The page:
Researchers have published the largest-existing study on the genetic causes of autism, comparing 996 autistic individuals to 1,287 people without the condition. Their results, which appear today in Nature, may provide unexplored avenues for treatment research, but also show in new detail the disorder's sheer genetic complexity. For example, they have found "private mutations" not shared between people with autism and not inherited from their parents. According to The Centers for Disease Control and Prevention, one in 110 children in the United States has autism spectrum disorder, and that the prevalence of autism among eight-year-olds has increased 57 percent from 2002 to 2006. There is no known cure, although intensive behavioral therapy helps some kids.
Hilary Coon, Ph.D., a lead author on the study and research professor of psychiatry at the University of Utah School of Medicine, said while research shows scientists are making progress in understanding the causes of autism, it is increasingly clear that autism is a multifaceted disorder with both genetic and environmental causes. "We are whittling away at it," Coon said. "But a brain-related disorder, such as autism, is amazingly complex. It's not really one entity." [University of Utah press release]
For this study, researchers at the international Autism Genome Project wanted a closer, more detailed picture of the over 100 genes commonly linked to autism. They looked for rare variants–small deletions or additions to the DNA sequences that make up these genes. They found that people with autism had a higher number of these variants than those without the disorder, and that some of these DNA differences were not inherited. That means these DNA changes occurred either in the egg cell, sperm, or in the developing embryo.
"Most individuals that [sic] have autism will have their own rare form," genetically speaking, concludes senior author Stephen Scherer, a geneticist at the Hospital for Sick Children in Toronto, Canada. That said, the team found that genes deleted in autistic patients tended to perform similar tasks. Many were involved in aspects of cell proliferation, such as organ formation. A number participated in development of the central nervous system and others in maintaining the cytoskeleton, which protects the cell and helps it move. "These are not random hits in the genome" and clearly have some connection to autism, says Jonathan Sebat, a geneticist at Cold Spring Harbor Laboratory in New York state. [Science Now]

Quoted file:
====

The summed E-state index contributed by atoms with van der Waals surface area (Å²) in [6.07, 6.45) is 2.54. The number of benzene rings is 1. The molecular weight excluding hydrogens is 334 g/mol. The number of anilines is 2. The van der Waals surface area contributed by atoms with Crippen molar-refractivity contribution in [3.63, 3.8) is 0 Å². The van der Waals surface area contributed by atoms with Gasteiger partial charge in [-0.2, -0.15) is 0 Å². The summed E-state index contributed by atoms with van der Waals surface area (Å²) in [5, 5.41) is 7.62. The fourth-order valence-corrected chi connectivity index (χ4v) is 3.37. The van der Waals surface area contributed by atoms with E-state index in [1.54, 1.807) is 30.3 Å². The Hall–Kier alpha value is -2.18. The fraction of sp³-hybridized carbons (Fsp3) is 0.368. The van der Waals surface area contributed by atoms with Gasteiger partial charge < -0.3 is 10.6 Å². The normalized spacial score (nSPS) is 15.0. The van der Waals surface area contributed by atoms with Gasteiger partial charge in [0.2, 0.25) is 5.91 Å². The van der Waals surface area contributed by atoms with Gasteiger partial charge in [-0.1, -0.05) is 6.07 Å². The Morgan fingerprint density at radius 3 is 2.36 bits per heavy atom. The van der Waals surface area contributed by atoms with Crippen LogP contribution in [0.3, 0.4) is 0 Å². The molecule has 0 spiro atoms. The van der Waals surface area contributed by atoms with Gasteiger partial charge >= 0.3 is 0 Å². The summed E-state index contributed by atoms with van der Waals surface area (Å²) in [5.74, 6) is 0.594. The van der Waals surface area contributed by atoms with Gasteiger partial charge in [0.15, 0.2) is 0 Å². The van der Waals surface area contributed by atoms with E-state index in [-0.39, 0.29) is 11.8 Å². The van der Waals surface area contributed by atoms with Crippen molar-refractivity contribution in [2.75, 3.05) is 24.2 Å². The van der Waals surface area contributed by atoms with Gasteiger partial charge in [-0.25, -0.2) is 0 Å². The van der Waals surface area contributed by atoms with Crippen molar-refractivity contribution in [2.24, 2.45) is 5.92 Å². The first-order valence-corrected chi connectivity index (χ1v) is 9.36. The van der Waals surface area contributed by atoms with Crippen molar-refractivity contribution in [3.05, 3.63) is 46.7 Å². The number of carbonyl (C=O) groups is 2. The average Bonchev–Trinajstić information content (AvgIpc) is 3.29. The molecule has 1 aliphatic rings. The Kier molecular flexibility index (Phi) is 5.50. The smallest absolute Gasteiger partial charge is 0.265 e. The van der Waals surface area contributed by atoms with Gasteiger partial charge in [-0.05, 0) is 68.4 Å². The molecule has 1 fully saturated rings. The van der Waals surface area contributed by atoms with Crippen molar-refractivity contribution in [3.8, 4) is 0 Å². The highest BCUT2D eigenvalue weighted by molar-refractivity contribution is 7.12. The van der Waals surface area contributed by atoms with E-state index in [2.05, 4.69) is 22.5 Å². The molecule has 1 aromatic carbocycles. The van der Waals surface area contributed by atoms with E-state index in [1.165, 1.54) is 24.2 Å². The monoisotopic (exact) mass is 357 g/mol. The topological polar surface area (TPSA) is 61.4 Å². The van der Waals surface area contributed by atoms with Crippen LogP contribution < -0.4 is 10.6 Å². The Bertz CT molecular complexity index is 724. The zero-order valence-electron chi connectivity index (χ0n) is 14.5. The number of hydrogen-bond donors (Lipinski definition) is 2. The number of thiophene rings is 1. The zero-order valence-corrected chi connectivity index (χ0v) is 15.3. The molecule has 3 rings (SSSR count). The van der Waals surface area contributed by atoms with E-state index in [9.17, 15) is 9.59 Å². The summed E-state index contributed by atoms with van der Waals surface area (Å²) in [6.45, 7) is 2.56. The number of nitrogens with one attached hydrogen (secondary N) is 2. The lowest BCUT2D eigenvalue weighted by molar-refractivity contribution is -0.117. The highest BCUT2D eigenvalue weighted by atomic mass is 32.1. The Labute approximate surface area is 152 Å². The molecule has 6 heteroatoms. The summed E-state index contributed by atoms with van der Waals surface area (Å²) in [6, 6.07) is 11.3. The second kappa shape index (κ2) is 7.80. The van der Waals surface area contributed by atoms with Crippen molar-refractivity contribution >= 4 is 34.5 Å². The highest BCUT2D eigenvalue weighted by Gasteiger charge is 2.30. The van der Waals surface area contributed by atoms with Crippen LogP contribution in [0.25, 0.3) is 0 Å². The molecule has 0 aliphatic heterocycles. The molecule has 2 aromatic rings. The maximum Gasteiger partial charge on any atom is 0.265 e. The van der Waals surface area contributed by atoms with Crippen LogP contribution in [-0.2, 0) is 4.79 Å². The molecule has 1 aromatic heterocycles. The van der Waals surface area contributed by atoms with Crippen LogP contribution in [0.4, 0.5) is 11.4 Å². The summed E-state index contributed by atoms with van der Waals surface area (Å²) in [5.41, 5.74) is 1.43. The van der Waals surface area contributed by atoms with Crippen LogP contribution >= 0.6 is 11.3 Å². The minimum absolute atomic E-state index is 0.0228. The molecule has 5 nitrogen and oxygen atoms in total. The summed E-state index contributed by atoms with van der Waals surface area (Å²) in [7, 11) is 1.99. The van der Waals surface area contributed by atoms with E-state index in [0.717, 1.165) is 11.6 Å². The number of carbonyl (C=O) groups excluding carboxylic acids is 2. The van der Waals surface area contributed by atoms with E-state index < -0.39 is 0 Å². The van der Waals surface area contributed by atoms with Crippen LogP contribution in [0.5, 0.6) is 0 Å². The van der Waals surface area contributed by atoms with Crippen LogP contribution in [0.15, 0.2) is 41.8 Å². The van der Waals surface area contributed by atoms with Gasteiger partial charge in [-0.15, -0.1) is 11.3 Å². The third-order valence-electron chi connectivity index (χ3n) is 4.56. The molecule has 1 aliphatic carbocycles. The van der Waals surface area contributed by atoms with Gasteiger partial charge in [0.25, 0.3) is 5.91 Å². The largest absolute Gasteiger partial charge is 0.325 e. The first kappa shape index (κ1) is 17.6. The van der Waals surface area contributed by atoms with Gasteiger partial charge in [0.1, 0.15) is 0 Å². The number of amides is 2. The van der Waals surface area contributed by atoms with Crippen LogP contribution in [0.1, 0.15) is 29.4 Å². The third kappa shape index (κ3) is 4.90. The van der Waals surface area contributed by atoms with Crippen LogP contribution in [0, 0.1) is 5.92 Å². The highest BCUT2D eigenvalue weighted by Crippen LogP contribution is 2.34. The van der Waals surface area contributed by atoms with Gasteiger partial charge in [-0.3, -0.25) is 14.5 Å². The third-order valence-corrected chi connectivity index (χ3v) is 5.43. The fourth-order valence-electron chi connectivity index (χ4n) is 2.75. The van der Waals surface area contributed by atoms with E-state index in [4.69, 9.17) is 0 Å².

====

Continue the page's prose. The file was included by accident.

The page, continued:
Some believe that looking more closely at these variants may eventually lead to novel treatments.
Two categories of genes were affected more frequently than others: those coding for the neural cell development, and those involved in the signalling or "communication" between cells. Many of these same genes are thought to play a role in other neuro-development disorders. There may even be some overlap with conditions such as epilepsy and schizophrenia, the researchers said. "These and other recent findings have very real potential to lead to the development of novel interventions and treatments for these disorder," said Louse Gallagher, a professor at Trinity College Dublin, one of the universities in the consortium. [AFP]
So what's the next step towards such treatments? For now, it's more big genetics studies. The Autism Genome Project has enrolled another 1,500 families and hopes for their next testing phase to look at people's complete genomes and exomes (the part of the genome that codes for RNA or protein), reportsNature's blog The Great Beyond. The study has been hailed as a positive step by researchers, though one can imagine the parents of autistic children still feeling frustrated by the slow pace of progress. Perhaps to avoid giving false hopes, Dr Gina Gomez de la Cuesta of The National Autistic Society was cautious in her assessment of the study, saying:
"This study furthers our understanding of genetic variation in autism, however there is a great deal more research to be done. Research into autism is constantly evolving but the exact causes are as yet still unknown. The difficulty of establishing gene involvement is compounded by the interaction of genes with the environment. Genetic testing for autism is still a long way off, given that autism is so complex." [BBC]
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